The ultimate stress test for international support

Since its inception, IMS has seen that media freedom can be best defended and advanced by local, regional and international organisations with shared interests working together to effect change. This has become a core component of IMS’ approach to media development. Here, independent consultant Michael Randall reflects on the role of international organisaitions like IMS in coalition-building in light of learning from the Coalitions for Change workshop IMS organised for the PRIMED programme.

You could be forgiven for thinking (as I did) that coalition-building is a field of media development where international organisations can play only a modest role. However, the experiences of local stakeholders who have been involved in long-running advocacy initiatives suggest otherwise and the Coalitions for Change workshop held by the PRIMED programme in September 2021 offered a unique insight into the potential for balanced partnerships between international and local actors to bring about systemic change. 

The challenges are daunting. Coalition-building is a complex set of moving parts that is, to a large extent, hostage to the vagaries of the given political, economic and social landscape – and multiple factors over which international organisations have limited influence or control. There are no shrink-wrapped solutions or off-the-shelf frameworks; success relies on an in-depth understanding of the local operating environment as well as trust-based relationships with key stakeholders. And plenty of political legerdemain. 

At first glance, it is difficult to see how international organisations can bring added value to what the French would call “an internal kitchen”. It could even be argued that external support is counterproductive since there is a danger that it will be perceived as interventionist or agenda-driven. Furthermore, top-down approaches can damage the sense of ownership and buy-in which are crucial to locally-driven initiatives.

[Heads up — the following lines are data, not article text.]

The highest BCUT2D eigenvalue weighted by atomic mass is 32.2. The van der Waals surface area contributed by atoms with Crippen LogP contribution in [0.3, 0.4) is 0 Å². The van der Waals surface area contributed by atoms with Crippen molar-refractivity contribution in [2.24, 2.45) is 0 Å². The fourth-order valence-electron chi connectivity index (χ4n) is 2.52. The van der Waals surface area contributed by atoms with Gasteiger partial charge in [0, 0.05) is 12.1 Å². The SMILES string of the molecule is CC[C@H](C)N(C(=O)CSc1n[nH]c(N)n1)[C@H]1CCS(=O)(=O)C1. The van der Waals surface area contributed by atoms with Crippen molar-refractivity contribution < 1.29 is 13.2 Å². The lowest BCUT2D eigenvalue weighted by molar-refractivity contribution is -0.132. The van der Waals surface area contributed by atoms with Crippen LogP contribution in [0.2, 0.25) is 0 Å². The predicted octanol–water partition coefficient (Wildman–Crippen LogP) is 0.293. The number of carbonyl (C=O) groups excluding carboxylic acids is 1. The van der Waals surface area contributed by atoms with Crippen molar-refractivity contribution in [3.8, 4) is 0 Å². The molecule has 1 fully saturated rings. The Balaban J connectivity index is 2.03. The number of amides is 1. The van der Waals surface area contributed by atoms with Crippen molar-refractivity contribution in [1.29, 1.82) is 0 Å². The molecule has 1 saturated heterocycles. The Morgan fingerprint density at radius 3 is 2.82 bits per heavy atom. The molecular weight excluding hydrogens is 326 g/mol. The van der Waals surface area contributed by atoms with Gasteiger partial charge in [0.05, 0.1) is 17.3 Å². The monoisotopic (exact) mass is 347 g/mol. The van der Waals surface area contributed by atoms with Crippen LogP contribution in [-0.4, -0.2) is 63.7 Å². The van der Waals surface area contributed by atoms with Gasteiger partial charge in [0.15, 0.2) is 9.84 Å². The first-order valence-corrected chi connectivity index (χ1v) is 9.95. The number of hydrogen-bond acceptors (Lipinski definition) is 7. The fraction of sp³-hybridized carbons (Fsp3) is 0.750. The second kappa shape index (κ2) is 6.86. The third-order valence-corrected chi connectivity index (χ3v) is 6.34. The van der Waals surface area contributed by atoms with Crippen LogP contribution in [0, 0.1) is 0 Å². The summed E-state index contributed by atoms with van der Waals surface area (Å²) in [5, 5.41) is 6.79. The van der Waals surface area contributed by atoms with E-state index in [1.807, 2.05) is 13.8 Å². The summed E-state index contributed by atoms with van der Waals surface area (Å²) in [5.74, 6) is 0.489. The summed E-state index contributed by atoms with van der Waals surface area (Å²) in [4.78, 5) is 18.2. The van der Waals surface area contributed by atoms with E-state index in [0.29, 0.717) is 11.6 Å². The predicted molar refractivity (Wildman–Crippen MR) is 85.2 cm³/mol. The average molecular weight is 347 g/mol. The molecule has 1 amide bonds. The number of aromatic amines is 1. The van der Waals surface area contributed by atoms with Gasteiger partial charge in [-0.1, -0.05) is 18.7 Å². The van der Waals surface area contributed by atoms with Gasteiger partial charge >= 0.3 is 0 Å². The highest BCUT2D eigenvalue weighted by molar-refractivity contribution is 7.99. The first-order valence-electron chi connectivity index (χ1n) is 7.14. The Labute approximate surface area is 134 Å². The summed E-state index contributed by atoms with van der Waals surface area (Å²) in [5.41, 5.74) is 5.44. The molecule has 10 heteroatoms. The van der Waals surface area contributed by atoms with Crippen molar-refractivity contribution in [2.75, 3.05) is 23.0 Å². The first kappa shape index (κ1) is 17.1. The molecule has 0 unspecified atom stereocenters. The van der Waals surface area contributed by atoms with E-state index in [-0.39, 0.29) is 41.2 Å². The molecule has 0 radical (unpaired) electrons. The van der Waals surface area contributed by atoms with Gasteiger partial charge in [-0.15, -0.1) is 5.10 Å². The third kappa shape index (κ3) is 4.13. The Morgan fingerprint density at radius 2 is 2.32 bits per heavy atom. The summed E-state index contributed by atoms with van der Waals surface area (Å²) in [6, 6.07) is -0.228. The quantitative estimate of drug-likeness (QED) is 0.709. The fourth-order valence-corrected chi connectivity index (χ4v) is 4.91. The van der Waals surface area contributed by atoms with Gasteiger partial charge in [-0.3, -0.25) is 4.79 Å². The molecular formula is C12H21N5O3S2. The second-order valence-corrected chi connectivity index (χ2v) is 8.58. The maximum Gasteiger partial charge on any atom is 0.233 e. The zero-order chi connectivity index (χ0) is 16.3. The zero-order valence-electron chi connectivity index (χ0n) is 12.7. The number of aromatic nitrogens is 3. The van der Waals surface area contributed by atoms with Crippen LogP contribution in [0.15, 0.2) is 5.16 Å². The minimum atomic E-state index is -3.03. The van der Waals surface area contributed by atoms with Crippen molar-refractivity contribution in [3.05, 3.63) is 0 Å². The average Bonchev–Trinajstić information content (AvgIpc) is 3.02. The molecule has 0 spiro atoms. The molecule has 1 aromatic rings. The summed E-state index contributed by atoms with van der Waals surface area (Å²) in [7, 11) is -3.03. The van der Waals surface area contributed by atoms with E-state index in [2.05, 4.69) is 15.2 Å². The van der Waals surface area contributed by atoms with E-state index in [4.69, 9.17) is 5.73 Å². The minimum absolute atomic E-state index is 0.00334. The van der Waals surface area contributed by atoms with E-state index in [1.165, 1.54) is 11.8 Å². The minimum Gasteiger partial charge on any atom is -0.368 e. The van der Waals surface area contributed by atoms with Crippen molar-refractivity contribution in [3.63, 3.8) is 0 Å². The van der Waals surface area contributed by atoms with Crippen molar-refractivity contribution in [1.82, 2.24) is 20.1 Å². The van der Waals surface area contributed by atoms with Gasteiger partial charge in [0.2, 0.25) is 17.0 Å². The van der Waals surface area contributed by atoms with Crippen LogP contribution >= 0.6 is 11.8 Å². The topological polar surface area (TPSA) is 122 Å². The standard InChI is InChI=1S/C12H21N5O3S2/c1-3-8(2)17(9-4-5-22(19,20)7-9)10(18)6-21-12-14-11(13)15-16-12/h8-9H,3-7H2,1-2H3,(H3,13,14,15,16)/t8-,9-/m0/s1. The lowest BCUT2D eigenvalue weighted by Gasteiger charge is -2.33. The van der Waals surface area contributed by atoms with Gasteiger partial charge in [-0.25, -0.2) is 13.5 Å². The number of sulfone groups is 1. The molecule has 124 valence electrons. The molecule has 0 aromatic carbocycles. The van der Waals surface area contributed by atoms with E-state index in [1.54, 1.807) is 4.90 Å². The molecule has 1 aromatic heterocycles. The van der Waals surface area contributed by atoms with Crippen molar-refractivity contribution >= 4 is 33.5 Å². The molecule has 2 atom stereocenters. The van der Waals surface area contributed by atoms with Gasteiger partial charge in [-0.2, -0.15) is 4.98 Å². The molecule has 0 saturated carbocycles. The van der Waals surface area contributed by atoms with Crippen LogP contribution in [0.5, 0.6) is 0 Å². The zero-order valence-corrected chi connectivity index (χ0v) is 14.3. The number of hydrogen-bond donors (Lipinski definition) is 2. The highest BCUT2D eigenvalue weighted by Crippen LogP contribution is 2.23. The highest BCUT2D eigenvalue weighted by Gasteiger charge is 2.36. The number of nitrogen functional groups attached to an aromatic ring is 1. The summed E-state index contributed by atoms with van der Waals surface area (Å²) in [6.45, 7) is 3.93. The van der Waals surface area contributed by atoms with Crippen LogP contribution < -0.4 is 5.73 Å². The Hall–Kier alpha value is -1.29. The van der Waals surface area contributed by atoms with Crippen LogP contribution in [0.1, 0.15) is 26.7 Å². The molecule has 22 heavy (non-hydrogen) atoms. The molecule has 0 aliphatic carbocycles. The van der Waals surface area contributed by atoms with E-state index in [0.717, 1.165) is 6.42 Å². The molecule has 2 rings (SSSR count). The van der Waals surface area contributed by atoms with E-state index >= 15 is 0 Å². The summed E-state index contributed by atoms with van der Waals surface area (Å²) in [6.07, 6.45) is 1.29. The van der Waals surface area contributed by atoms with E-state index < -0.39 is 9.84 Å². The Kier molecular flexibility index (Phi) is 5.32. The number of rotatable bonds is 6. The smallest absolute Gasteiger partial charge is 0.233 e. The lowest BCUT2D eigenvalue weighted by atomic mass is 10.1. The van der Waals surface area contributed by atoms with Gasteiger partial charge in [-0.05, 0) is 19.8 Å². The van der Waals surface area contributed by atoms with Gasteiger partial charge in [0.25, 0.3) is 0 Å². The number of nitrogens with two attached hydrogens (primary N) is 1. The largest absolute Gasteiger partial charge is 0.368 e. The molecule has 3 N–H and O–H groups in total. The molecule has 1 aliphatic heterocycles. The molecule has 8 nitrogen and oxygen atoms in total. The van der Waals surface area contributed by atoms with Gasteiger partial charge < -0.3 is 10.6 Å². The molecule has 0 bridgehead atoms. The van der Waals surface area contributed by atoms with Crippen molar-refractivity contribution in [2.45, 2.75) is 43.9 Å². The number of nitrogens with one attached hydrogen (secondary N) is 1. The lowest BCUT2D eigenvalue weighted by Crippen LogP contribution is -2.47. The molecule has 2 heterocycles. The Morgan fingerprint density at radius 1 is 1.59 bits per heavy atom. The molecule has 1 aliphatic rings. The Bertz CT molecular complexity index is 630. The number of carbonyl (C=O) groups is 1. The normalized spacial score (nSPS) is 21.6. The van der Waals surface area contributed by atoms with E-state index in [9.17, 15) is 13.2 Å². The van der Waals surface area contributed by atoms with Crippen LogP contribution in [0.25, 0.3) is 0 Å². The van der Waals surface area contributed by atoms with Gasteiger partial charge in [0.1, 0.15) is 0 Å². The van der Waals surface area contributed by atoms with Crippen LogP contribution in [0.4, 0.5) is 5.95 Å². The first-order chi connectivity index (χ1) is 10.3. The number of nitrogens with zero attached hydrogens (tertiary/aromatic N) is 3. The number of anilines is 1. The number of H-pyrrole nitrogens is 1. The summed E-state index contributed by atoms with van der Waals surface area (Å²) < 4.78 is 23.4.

Yet the PRIMED workshop showcased several examples of successful coalitions which have been steered – and, in two cases, initiated – by international partners. The mutual benefits of these relationships were clearly articulated. First and foremost, such partners can provide unique access to experience and expertise from comparable environments. The value of these peer-to-peer exchanges is self-evident. Local stakeholders are given the chance to see how similar challenges have been addressed and overcome by their counterparts in other countries. This approach works well when it comes to developing new legislation, regulatory structures or ethical codes. 

Furthermore, the exchanges can be instrumental in building ownership for the results as local stakeholders are empowered to decide what works for them and to choose appropriate solutions. These capacity-building efforts can be rolled out in different ways – through remote exchanges between peers, through on-site mentoring or, in the case of the International Federation of Journalists’ efforts to develop a Declaration on Media Freedom in the Arab World, through an extensive online consultation bringing together experts from across the region.